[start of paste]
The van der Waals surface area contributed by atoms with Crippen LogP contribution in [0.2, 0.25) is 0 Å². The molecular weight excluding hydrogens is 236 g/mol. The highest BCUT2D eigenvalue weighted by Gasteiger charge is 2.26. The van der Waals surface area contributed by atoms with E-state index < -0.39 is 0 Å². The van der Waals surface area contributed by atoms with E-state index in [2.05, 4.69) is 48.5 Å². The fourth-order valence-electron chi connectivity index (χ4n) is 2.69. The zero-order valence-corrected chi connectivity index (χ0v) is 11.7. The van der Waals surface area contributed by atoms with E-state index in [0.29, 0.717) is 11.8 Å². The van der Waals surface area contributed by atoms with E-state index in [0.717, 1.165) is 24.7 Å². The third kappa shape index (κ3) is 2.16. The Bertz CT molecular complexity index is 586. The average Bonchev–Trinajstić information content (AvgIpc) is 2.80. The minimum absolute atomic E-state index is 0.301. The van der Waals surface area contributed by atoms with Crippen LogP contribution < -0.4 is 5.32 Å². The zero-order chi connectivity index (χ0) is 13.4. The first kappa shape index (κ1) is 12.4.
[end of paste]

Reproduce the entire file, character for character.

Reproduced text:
The van der Waals surface area contributed by atoms with Crippen LogP contribution in [0.2, 0.25) is 0 Å². The molecular weight excluding hydrogens is 236 g/mol. The highest BCUT2D eigenvalue weighted by Gasteiger charge is 2.26. The van der Waals surface area contributed by atoms with E-state index < -0.39 is 0 Å². The van der Waals surface area contributed by atoms with E-state index in [2.05, 4.69) is 48.5 Å². The fourth-order valence-electron chi connectivity index (χ4n) is 2.69. The zero-order valence-corrected chi connectivity index (χ0v) is 11.7. The van der Waals surface area contributed by atoms with E-state index in [0.29, 0.717) is 11.8 Å². The van der Waals surface area contributed by atoms with E-state index in [0.717, 1.165) is 24.7 Å². The third kappa shape index (κ3) is 2.16. The Bertz CT molecular complexity index is 586. The average Bonchev–Trinajstić information content (AvgIpc) is 2.80. The minimum absolute atomic E-state index is 0.301. The van der Waals surface area contributed by atoms with Crippen LogP contribution < -0.4 is 5.32 Å². The zero-order chi connectivity index (χ0) is 13.4. The first kappa shape index (κ1) is 12.4.